Bread: it's the staff of life. Delicious and nutritious (despite what those Atkins people say), we all love it, we all crave it. But usually, we relegate it to some minor position in our meal; not even as important as a side dish, it's consumed to stave off hunger pangs at the beginning of a meal, or nibbled as a sort of afterthought alongside. It's time to bring bread into the fold, folks, and I aim to do that today by sharing two recent recipes that starred bread as the main character, or at least the equally-billed costar.
First up is a quick lunch I whipped up after returning home from my CSA pickup one week. I had gotten a bunch of beets, and wanted to figure out a way to use the greens, whose flavor I adore. I didn't have much else in the house besides a loaf of whole wheat sourdough and some eggs. So I thought to sauté up the greens and pile them on top of the toasted bread, crowning everything with a runny-yolked poached egg. Here's what it looked like:
And yesterday evening, as I was biking home from a day of new apartment-related errands, I was struck suddenly with August Tomato Fever. It's something we all get around this time of year, I think: the unstoppable urge to eat fresh, sweet and acidic summer tomatoes, all the time, for the rest of the season and, if possible, early into the next one. I realized I hadn't had any local tomatoes yet this year, and was able to find some beautiful mini heirloom ones when I stopped into the Co-op. I didn't want to do much to them--just cut them up, maybe add some basil--and that's when it occurred to me to make a panzanella salad for dinner. One of those classic Italian dishes that comes from poverty (like the bread soup ribollita or pasta with breadcrumbs), this recipe doesn't call for much besides bread (stale, if you have it!), tomatoes, basil, olive oil and balsamic vinegar--plus, more luxuriously if you've got it, fresh mozzarella cheese. I added a little bit of red onion and lemon zest to mine, to brighten the flavors, and what I got was a big bowl of summer, bursting with the brightness of tomatoes and the richness of good olive oil--all without lighting a single burner:
Garlic Toast with Sautéed Beet Greens and a Poached Egg
Serves 1, for lunch or a light meal
- 1 small bunch of beet greens, rinsed and drained, with any large stems removed, chopped
- 1 thick slice of good bread such as sourdough or whole wheat
- 1 egg
- 1 clove garlic, peeled, plus 1 clove chopped
- Any light vinegar, such as white vinegar, white wine vinegar, or rice wine vinegar, 1/2 tsp.
- Olive oil
- Red pepper flakes, optional
1. Prepare the beet greens: heat a small amount of olive oil in pan set over a medium flame. Add chopped garlic plus a sprinkling of red pepper flakes, if desired. After about 20 seconds, add the beet greens and cook, stirring occasionally, until greens are tender, about 6 - 8 minutes. Season greens to taste and set aside.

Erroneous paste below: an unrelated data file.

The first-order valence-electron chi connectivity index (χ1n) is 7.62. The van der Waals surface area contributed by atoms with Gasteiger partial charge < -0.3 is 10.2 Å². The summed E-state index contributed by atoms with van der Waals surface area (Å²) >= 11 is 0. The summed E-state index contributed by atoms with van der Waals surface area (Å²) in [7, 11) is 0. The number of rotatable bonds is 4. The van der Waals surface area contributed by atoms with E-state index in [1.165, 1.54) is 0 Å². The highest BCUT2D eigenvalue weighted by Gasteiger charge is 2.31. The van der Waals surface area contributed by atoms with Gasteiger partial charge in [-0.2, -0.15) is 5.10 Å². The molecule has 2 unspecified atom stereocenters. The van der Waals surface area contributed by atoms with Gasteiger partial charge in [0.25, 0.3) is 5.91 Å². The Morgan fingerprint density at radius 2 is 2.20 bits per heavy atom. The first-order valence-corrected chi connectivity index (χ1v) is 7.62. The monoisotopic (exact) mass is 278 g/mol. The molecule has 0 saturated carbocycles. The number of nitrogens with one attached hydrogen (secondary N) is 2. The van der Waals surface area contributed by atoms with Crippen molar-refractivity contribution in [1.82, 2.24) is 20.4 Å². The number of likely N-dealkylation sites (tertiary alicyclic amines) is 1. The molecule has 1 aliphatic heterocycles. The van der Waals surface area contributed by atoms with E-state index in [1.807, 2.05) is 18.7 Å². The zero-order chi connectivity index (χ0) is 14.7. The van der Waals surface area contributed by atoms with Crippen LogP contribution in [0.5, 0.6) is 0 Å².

2. In the meantime, work on the egg and the toast. Set a small pot of water to the boil, then drop to a simmer. While waiting, toast your bread, then rub it on one side with the garlic clove.
3. When water is at a gentle simmer, add the 1/2 teaspoon of vinegar. Crack egg into a small dish and carefully lower the egg into the water. You can use a spoon to gently encourage the white of the egg to encircle the yolk. Cook at a simmer for about 2 to 3 minutes depending on how runny you like your yolk, then remove with a slotted spoon and drain on paper towels.
4. Assemble the dish: heap the beet greens on top of the garlic-rubbed side of the toast, then add the poached egg. Season egg with salt and pepper, and eat immediately.
Panzanella (Italian Bread Salad with Tomatoes and Mozzarella)
Serves 1 as a main dish, 2 as a side
- 1/2 loaf of good bread, such as sourdough or Italian-style, stale is fine, cut into large cubes
- 1/2 pint of cherry or grape tomatoes, halved, or any good ripe tomatoes, cut into chunks, about 2 tomatoes
- 1/2 bunch of fresh basil, thinly sliced
- 1/4 red onion, cut into a very small dice
- Zest of half a lemon
- 1 ball of fresh mozzarella, cut into chunks the same size as the tomatoes
- Olive oil
- Balsamic vinegar
1. Toast your bread: place bread on a small tray and toast in a toaster oven or the regular oven until just crisp, about 4 minutes. Set aside.
2. Toss tomatoes with a small amount of salt and pepper, and set aside for a few minutes to allow the tomatoes to "marinate" and give off some juice.
3. Combine bread, tomatoes, basil, red onion, and lemon zest in a bowl. Toss with olive oil, balsamic vinegar, salt and pepper to taste: you want the salad to be nice and juicy, and will probably need around 4 tablespoons olive oil and 1 tablespoon vinegar.
4. Just before serving, arrange the mozzarella over the top of the salad.